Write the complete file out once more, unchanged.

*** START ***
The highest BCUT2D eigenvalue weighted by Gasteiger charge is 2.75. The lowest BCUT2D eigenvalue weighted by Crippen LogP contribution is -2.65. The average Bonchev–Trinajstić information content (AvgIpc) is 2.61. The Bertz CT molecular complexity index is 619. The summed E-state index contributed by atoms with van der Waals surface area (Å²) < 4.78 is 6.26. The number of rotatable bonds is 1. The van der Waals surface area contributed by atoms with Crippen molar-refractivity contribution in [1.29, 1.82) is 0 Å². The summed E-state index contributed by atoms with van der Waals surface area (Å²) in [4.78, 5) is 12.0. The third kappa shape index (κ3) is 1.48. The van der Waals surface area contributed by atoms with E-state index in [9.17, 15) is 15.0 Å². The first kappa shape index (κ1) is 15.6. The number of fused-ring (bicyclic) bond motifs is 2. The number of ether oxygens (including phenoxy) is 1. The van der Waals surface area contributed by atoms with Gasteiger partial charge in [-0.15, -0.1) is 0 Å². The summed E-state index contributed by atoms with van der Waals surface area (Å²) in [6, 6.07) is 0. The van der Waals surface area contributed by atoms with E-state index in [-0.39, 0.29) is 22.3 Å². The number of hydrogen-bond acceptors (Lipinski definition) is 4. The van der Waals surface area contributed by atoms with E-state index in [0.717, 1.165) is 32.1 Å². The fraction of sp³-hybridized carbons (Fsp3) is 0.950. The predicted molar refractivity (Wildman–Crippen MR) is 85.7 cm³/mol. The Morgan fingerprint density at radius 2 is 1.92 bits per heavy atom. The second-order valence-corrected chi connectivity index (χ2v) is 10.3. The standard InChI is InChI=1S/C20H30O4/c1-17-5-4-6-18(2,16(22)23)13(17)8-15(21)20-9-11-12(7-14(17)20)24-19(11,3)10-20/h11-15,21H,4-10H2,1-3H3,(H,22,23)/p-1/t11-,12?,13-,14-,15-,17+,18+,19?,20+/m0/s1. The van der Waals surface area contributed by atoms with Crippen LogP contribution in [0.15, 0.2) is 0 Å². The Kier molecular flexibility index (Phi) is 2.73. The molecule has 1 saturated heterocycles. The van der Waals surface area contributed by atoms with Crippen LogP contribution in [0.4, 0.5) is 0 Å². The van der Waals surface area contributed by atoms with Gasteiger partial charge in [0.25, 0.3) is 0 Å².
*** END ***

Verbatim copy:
The highest BCUT2D eigenvalue weighted by Gasteiger charge is 2.75. The lowest BCUT2D eigenvalue weighted by Crippen LogP contribution is -2.65. The average Bonchev–Trinajstić information content (AvgIpc) is 2.61. The Bertz CT molecular complexity index is 619. The summed E-state index contributed by atoms with van der Waals surface area (Å²) < 4.78 is 6.26. The number of rotatable bonds is 1. The van der Waals surface area contributed by atoms with Crippen molar-refractivity contribution in [1.29, 1.82) is 0 Å². The summed E-state index contributed by atoms with van der Waals surface area (Å²) in [4.78, 5) is 12.0. The third kappa shape index (κ3) is 1.48. The van der Waals surface area contributed by atoms with E-state index in [9.17, 15) is 15.0 Å². The first kappa shape index (κ1) is 15.6. The number of fused-ring (bicyclic) bond motifs is 2. The number of ether oxygens (including phenoxy) is 1. The van der Waals surface area contributed by atoms with Gasteiger partial charge in [-0.15, -0.1) is 0 Å². The summed E-state index contributed by atoms with van der Waals surface area (Å²) in [6, 6.07) is 0. The van der Waals surface area contributed by atoms with E-state index in [-0.39, 0.29) is 22.3 Å². The number of hydrogen-bond acceptors (Lipinski definition) is 4. The van der Waals surface area contributed by atoms with E-state index in [0.717, 1.165) is 32.1 Å². The fraction of sp³-hybridized carbons (Fsp3) is 0.950. The predicted molar refractivity (Wildman–Crippen MR) is 85.7 cm³/mol. The Morgan fingerprint density at radius 2 is 1.92 bits per heavy atom. The second-order valence-corrected chi connectivity index (χ2v) is 10.3. The standard InChI is InChI=1S/C20H30O4/c1-17-5-4-6-18(2,16(22)23)13(17)8-15(21)20-9-11-12(7-14(17)20)24-19(11,3)10-20/h11-15,21H,4-10H2,1-3H3,(H,22,23)/p-1/t11-,12?,13-,14-,15-,17+,18+,19?,20+/m0/s1. The van der Waals surface area contributed by atoms with Crippen LogP contribution in [0.15, 0.2) is 0 Å². The Kier molecular flexibility index (Phi) is 2.73. The molecule has 1 saturated heterocycles. The van der Waals surface area contributed by atoms with Crippen LogP contribution in [0.4, 0.5) is 0 Å². The van der Waals surface area contributed by atoms with Gasteiger partial charge in [0.25, 0.3) is 0 Å².